By Karla Cornejo Villavicencio
Part memoir, part narrative non-fiction, this book of excellent writing brings together real-life stories of those most affected by immigration rules and regulations offering deep insight and compelling truths.
By Rudolfa Anaya
Anaya’s pioneering authorship introduced readers to engaging aspects of contemporary Chicano culture, a world that I can’t imagine not ever becoming familiar with. The owl, the moon, the river and the people of New Mexico make for rich connections, deep complexities and very enjoyable reading.
By Gabriela Cabezon Camara
Set in Argentina, this book tells the story of China Iron, a woman seeking independence, freedom and love, which she finds in varying degrees as she shifts her identity to ensure survival and to explore a world not of her making.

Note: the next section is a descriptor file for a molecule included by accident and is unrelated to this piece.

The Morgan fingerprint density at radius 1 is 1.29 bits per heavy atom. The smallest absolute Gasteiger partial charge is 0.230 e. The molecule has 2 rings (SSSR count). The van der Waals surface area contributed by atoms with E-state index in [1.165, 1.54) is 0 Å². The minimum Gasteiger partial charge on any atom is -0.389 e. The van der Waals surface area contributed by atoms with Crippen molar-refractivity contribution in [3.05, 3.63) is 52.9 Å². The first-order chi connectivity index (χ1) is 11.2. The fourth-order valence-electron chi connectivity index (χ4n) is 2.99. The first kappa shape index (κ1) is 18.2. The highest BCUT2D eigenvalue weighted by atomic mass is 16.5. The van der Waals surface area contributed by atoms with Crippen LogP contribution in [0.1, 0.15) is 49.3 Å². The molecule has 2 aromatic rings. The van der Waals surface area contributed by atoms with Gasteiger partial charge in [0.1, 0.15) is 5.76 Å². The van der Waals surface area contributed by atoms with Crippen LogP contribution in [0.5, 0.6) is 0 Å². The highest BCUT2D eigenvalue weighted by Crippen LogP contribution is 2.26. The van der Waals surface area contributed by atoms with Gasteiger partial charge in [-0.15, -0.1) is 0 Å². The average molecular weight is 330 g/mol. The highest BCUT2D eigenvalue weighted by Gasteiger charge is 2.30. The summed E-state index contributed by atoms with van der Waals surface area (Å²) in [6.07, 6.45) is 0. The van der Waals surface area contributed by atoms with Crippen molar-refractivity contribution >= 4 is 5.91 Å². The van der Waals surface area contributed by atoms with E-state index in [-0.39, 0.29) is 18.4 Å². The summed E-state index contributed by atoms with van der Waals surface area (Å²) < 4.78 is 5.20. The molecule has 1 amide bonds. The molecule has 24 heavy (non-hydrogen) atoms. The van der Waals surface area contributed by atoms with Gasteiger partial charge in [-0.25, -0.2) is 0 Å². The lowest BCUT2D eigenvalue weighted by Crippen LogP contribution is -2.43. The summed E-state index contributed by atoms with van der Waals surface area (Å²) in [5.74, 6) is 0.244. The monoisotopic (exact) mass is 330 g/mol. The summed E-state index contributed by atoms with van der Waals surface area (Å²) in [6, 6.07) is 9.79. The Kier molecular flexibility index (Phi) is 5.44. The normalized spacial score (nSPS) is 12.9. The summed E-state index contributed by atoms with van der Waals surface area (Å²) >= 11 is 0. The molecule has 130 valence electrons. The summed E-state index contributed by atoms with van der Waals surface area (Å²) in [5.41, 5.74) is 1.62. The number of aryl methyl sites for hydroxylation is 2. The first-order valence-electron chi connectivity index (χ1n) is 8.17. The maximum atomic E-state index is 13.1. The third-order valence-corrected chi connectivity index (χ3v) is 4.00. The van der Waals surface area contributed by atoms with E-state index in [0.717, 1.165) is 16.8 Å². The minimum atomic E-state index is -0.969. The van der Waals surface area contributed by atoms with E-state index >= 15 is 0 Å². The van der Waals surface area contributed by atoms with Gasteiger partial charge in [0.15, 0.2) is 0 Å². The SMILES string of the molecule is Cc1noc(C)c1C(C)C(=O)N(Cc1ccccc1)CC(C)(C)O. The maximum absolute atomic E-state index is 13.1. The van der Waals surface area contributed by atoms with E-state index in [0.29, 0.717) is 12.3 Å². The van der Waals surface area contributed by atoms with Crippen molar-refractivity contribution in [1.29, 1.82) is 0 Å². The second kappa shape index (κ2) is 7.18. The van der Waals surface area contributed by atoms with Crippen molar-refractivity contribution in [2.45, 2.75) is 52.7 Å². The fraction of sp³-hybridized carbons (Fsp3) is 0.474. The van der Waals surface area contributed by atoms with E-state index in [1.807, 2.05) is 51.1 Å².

By Silvia Moreno-Garcia
Enter the gloom—a plant-based biological creeper—in this novel set in 1950s Mexico as the protagonist and her sickening cousin attempt to unleash themselves from it as it binds and possesses them and others in the countryside mansion and sinister family the cousin has married into.
By John-Michael Rivera
This is an expansive multigenre exploration of the Greater Mexican documentary that reveals the complicated ways all Latinx peoples, including the author, become objectified within cultures. John-Michael Rivera remixes the "Florentine Codex" and other documents as he takes an intense look at the anxieties and physical detriments tied to immigration.
Edited by Airín D. Martinez and Scott D. Rhodes
This timely volume serves as a comprehensive and much-needed update to the literature on Latinx health. As both the United States and Latinx subgroups experience and anticipate demographic shifts, it is critical to examine the current epidemiology of Latinx health, as well as the factors influencing this population's health and well-being.